It is clear that EV's deliver substantially better overall efficiency from a given quantity of fuel. (For example, assuming electrical generating plants are oil-fueled, EV's generally go 2 to 3 times as far for a given amount of fuel. Plus, obviously, they can be operated on the basis of fuels which are not as strategically or politically valuable as oil. Consider the dramtic evidence from the most complete and accurate facts prepared by N.E.S.E.A., sponsors of the annual American Tour de Sol, regarding the energy efficiency performance of electric and hybrid vehicles. [Groh, 1995] To achieve efficiency, engineering must address aerodynamics, weight, the drive train, and rolling friction:


Solar-electric rail is a smokeless, noiseless rail transit system based on recent advances in solar racing car technology. The electric power will involve a utility grid/solar photovoltaic mix, with the mix changing as PV costs come down. Following is a listing of the features and benefits of the UltraLite Rail System.


The goals of our Ultralite is to reach 100-200 lbs/passenger, to lower energy consumption. It will be virtually silent, autonomous, with opportunity charging at stations. With electric propulsion, it will have low maintenance. It will be aerodynamic, low profile, unlike a bus or train, but like an oversized sports car. The rail itself is easy to install (feasibly on existing streets for automobiles) and removable if requirements change. Priority will be given to local development and fabrication.

Technical Aspects

On-Board Solar Panel. An 8'x20' (160 sq ft) panel area can provide 2 kw solar power (3 HP peak). For a very light, aerodynamic vehicle, this is a substantial portion of the power required. It will have light weight, low power electric motors. The novelty of using solar on-board will create appeal for ridership.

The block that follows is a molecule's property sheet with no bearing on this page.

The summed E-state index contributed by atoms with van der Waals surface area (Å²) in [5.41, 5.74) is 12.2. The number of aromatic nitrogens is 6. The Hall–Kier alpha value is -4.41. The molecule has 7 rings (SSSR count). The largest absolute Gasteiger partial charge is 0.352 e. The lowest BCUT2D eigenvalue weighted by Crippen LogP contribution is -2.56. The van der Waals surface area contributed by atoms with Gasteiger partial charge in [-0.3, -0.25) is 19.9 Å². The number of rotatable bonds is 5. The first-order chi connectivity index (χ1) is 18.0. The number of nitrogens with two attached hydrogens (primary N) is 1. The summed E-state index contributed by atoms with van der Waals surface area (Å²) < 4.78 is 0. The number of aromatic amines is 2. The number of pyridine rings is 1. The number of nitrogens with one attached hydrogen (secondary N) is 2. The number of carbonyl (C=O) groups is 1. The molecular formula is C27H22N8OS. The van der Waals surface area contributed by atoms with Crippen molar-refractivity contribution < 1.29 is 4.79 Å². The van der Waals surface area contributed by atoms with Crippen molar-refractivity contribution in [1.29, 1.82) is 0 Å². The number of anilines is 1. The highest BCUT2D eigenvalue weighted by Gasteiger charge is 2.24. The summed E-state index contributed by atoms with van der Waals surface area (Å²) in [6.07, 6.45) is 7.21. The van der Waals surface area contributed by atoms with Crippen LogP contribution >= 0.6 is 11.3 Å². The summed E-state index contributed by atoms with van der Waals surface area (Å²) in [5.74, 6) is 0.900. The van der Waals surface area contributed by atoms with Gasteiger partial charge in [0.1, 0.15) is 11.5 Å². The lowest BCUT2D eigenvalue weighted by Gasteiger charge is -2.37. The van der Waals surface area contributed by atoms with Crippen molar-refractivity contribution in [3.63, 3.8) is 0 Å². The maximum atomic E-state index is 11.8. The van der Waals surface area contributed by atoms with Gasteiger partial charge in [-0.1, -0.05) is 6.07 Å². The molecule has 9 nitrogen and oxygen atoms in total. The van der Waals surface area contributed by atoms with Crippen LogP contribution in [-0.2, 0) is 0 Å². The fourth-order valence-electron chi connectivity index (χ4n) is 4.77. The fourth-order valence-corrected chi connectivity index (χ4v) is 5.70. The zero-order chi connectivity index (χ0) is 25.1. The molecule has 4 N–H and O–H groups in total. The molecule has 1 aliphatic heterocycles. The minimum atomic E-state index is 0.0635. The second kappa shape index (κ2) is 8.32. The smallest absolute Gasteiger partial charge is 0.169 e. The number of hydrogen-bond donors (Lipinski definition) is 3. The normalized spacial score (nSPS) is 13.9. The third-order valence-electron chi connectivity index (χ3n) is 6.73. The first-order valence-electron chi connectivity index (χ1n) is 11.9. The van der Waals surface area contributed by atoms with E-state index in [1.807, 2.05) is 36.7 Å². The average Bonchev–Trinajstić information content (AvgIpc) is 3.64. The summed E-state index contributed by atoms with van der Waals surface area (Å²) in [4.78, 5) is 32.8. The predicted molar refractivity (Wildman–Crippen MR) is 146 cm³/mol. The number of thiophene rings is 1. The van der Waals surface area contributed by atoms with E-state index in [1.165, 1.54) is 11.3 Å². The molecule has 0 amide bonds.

Seating. We are planning to incorporate low profile seating, with gull wing doors (roof lifts for access). There will likely be open air seating for summer days. It will accommodate 10-20 passengers, seated in rows facing sideways or 4 abreast, with access from both sides.

Structure. The prototype will employ a very simple box structure. It will be made of composite materials (fiberglas, honeycomb, kevlar, carbon fiber). An example of an existing industry initiative substantiates their anticipation of this approach:

Solar Charging Station. Solar charging will consist of 10 KW of solar panels per station (about 1,000 sq ft of rooftop area that will shelter riders from elements while embarking/disembarking). A flywheel or similar electrical storage at each station will facilitate rapid opportunity charging while in the station.

Program Development Schedule

A video has been produced, and is being presented in the community. The present schedule is to do preliminary engineering in winter and spring of 1996, and prototype construction in the summer and fall of 1996. Ongoing video documentation will capture the prototyping and testing process. A budget of about $100,000 has been estimated for these activities.


UltraLight Rail is one potential key element in creating a transportation system using sustainable energy sources. A group is developing a prototype for the existing rail line in Santa Cruz, California.


  • Campbell, Colin (1994). The imminent end of cheap oil-based energy. SunWorld, Vol 18. No. 4
  • Campbell, Colin (1996). World Oil -- Reserves, Production, Politics and Prices -- Possible Scenarios of Future Oil Availability, 1996,
  • Environmental Policy Network (1996). "Environmentalists call Air Board's Secret Electric Vehicle Ageement Illegal 'Drive to Extinction'...", CALSTART News, 2/8/96
  • Groh, Jack (1995). Electric Cars Proven Twice as Efficient as Gasoline Models. NESEA News Release, June 8, 1995,
  • Lovins, Amory and L. Hunter Lovins (1995). Reinventing the Wheels -- The Ultralight Strategy, Atlantic Monthly, January, 1995
  • NESEA (1995). The Automobile, Energy and the Environment, Fact Sheets
  • Reuter News Wire (1995a). Taiwan's largest industrial conglomerate, Formosa Plastics group, is considering making electric cars in Taiwan and China..." Reuters, 12/27/1995
  • Reuter News Wire (1995b). California unveils alternative electric car policy. Reuters, 12/21/1995.
  • Swenson, Ron (1996). Ultralight Rail for Santa Cruz,
  • XCORP (1996). Designers of XCAR, The Supercar for the Next Generation.